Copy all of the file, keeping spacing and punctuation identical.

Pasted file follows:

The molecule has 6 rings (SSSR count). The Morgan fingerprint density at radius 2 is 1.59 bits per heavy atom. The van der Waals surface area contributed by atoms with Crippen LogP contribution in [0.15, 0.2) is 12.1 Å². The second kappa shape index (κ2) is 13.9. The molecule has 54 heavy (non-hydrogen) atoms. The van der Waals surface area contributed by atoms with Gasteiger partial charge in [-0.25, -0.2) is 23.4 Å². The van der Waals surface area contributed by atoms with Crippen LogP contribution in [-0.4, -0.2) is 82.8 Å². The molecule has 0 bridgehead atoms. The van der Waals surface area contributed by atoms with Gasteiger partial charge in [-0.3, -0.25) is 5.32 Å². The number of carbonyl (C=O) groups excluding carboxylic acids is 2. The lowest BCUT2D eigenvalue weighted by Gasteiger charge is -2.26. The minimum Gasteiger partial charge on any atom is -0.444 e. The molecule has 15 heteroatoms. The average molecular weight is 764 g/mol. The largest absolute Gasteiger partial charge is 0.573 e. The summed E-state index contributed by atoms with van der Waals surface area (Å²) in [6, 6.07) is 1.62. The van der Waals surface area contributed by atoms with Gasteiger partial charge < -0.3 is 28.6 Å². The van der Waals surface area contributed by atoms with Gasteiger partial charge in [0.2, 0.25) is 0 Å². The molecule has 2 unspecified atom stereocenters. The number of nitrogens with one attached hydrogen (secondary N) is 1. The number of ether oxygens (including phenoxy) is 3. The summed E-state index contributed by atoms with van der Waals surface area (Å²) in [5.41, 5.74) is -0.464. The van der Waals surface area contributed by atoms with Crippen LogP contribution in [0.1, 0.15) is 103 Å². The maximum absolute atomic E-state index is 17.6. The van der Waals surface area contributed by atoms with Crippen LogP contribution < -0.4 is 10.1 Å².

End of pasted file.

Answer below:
The molecule has 6 rings (SSSR count). The Morgan fingerprint density at radius 2 is 1.59 bits per heavy atom. The van der Waals surface area contributed by atoms with Crippen LogP contribution in [0.15, 0.2) is 12.1 Å². The second kappa shape index (κ2) is 13.9. The molecule has 54 heavy (non-hydrogen) atoms. The van der Waals surface area contributed by atoms with Gasteiger partial charge in [-0.25, -0.2) is 23.4 Å². The van der Waals surface area contributed by atoms with Crippen LogP contribution in [-0.4, -0.2) is 82.8 Å². The molecule has 0 bridgehead atoms. The van der Waals surface area contributed by atoms with Gasteiger partial charge in [-0.3, -0.25) is 5.32 Å². The number of carbonyl (C=O) groups excluding carboxylic acids is 2. The lowest BCUT2D eigenvalue weighted by Gasteiger charge is -2.26. The minimum Gasteiger partial charge on any atom is -0.444 e. The molecule has 15 heteroatoms. The average molecular weight is 764 g/mol. The largest absolute Gasteiger partial charge is 0.573 e. The summed E-state index contributed by atoms with van der Waals surface area (Å²) in [6, 6.07) is 1.62. The van der Waals surface area contributed by atoms with Gasteiger partial charge < -0.3 is 28.6 Å². The van der Waals surface area contributed by atoms with Gasteiger partial charge in [0.2, 0.25) is 0 Å². The molecule has 2 unspecified atom stereocenters. The number of nitrogens with one attached hydrogen (secondary N) is 1. The number of ether oxygens (including phenoxy) is 3. The summed E-state index contributed by atoms with van der Waals surface area (Å²) in [5.41, 5.74) is -0.464. The van der Waals surface area contributed by atoms with Crippen LogP contribution in [0.1, 0.15) is 103 Å². The maximum absolute atomic E-state index is 17.6. The van der Waals surface area contributed by atoms with Crippen LogP contribution < -0.4 is 10.1 Å².